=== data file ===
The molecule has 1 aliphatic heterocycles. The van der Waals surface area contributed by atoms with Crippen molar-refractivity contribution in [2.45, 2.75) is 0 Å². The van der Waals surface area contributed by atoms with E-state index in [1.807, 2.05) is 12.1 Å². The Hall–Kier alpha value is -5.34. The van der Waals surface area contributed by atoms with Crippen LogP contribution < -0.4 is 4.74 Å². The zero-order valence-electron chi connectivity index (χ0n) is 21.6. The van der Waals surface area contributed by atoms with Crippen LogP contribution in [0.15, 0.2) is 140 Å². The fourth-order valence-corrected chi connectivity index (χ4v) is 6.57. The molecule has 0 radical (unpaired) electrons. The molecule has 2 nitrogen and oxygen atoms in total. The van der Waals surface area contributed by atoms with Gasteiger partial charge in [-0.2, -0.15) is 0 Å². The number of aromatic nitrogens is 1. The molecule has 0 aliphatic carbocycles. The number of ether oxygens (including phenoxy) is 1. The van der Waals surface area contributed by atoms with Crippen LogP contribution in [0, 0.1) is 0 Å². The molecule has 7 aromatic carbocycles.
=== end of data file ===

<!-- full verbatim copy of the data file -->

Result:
The molecule has 1 aliphatic heterocycles. The van der Waals surface area contributed by atoms with Crippen molar-refractivity contribution in [2.45, 2.75) is 0 Å². The van der Waals surface area contributed by atoms with E-state index in [1.807, 2.05) is 12.1 Å². The Hall–Kier alpha value is -5.34. The van der Waals surface area contributed by atoms with Crippen LogP contribution < -0.4 is 4.74 Å². The zero-order valence-electron chi connectivity index (χ0n) is 21.6. The van der Waals surface area contributed by atoms with Crippen LogP contribution in [0.15, 0.2) is 140 Å². The fourth-order valence-corrected chi connectivity index (χ4v) is 6.57. The molecule has 0 radical (unpaired) electrons. The molecule has 2 nitrogen and oxygen atoms in total. The van der Waals surface area contributed by atoms with Gasteiger partial charge in [-0.2, -0.15) is 0 Å². The number of aromatic nitrogens is 1. The molecule has 0 aliphatic carbocycles. The number of ether oxygens (including phenoxy) is 1. The van der Waals surface area contributed by atoms with Crippen LogP contribution in [0, 0.1) is 0 Å². The molecule has 7 aromatic carbocycles.